Nutrition Therapy in Parkinson’s Disease (PD)

Having a well-balanced, healthy diet is particularly important if you have Parkinson’s. This can help to manage symptoms such as constipation, slow digestion and swallowing difficulties. Eating can be affected by symptoms such as tremor or stiffness and so it may be helpful to use special aids such as cutlery with adapted handles or weighted cups, for example. For some people a reduced sense of smell and taste can affect their pleasure of eating.

Here are some tips for healthy eating and managing some Parkinson’s symptoms. Each person will have different nutritional needs and these suggestions should not replace advice given by your healthcare team.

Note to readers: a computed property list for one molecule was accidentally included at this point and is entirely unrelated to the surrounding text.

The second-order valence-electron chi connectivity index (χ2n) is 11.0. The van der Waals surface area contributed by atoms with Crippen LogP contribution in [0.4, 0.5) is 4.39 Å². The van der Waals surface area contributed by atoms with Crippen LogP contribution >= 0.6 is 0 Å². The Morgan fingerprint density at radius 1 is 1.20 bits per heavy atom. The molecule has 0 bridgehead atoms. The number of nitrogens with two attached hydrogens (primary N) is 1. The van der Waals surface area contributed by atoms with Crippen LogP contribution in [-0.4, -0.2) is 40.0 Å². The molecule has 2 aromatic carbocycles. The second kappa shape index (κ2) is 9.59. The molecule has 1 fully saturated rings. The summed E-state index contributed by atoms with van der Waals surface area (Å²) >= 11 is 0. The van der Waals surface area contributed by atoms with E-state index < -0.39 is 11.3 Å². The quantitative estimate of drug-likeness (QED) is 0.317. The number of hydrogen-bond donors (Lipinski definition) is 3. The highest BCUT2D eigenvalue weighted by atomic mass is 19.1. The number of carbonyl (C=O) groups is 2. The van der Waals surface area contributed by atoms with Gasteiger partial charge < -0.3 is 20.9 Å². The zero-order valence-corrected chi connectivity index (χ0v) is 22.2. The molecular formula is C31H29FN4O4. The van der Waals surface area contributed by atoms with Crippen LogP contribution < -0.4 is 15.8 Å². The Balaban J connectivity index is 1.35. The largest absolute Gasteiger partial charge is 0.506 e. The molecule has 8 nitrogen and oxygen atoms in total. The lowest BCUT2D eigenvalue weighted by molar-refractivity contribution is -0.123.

Meal schedule: it is preferable to have small and frequent meals, to avoid overloading the stomach and slowing digestion and to minimise any swallowing difficulties.

Fibre: increasing daily intake of fibre rich foods such as fruit, vegetables, pulses, lentils, wholegrain breads and cereals can help with constipation.

Proteins: if you notice that you experience ‘off’ periods after you have eaten a meal containing protein, you may want to decrease protein intake in the morning and at lunch, then increase protein intake at dinner. You should discuss this with your doctor or a dietician who is experienced in Parkinson’s.

Meat: reduce meat consumption (but don’t eliminate it completely) and instead eat more fish and pulses.

It is helpful to keep a Dietary Diary so that you and your care team can look for any correlation between your symptoms and your diet and then adjust your eating habits to better manage symptoms.

These suggestions are guidelines only. You should consult with your doctor before changing your diet, particularly with regards to the effects of diet on medication.